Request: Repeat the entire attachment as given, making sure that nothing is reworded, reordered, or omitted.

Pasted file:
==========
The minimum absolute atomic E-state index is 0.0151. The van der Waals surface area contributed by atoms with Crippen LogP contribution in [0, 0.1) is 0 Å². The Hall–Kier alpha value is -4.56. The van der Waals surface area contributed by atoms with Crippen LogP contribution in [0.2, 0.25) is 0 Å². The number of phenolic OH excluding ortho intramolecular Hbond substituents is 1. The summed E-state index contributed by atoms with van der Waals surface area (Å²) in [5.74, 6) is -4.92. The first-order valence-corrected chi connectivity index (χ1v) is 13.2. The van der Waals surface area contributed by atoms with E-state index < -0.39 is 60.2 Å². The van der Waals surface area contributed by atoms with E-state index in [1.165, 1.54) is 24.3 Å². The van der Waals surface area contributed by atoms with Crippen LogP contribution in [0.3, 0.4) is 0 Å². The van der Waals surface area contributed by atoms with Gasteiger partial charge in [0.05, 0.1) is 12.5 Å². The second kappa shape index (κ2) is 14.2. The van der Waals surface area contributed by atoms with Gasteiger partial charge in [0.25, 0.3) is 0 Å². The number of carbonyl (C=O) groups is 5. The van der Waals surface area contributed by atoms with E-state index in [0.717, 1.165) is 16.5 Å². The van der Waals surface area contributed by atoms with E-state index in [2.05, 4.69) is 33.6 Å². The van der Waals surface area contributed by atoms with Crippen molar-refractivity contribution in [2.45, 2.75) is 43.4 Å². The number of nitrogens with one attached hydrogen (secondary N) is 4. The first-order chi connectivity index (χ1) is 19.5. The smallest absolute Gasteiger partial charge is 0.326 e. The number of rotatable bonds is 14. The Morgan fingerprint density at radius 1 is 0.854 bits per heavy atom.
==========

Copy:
The minimum absolute atomic E-state index is 0.0151. The van der Waals surface area contributed by atoms with Crippen LogP contribution in [0, 0.1) is 0 Å². The Hall–Kier alpha value is -4.56. The van der Waals surface area contributed by atoms with Crippen LogP contribution in [0.2, 0.25) is 0 Å². The number of phenolic OH excluding ortho intramolecular Hbond substituents is 1. The summed E-state index contributed by atoms with van der Waals surface area (Å²) in [5.74, 6) is -4.92. The first-order valence-corrected chi connectivity index (χ1v) is 13.2. The van der Waals surface area contributed by atoms with E-state index < -0.39 is 60.2 Å². The van der Waals surface area contributed by atoms with E-state index in [1.165, 1.54) is 24.3 Å². The van der Waals surface area contributed by atoms with Crippen LogP contribution in [0.3, 0.4) is 0 Å². The van der Waals surface area contributed by atoms with Gasteiger partial charge in [0.05, 0.1) is 12.5 Å². The second kappa shape index (κ2) is 14.2. The van der Waals surface area contributed by atoms with Gasteiger partial charge in [0.25, 0.3) is 0 Å². The number of carbonyl (C=O) groups is 5. The van der Waals surface area contributed by atoms with E-state index in [0.717, 1.165) is 16.5 Å². The van der Waals surface area contributed by atoms with E-state index in [2.05, 4.69) is 33.6 Å². The van der Waals surface area contributed by atoms with Crippen molar-refractivity contribution in [2.45, 2.75) is 43.4 Å². The number of nitrogens with one attached hydrogen (secondary N) is 4. The first-order chi connectivity index (χ1) is 19.5. The smallest absolute Gasteiger partial charge is 0.326 e. The number of rotatable bonds is 14. The Morgan fingerprint density at radius 1 is 0.854 bits per heavy atom.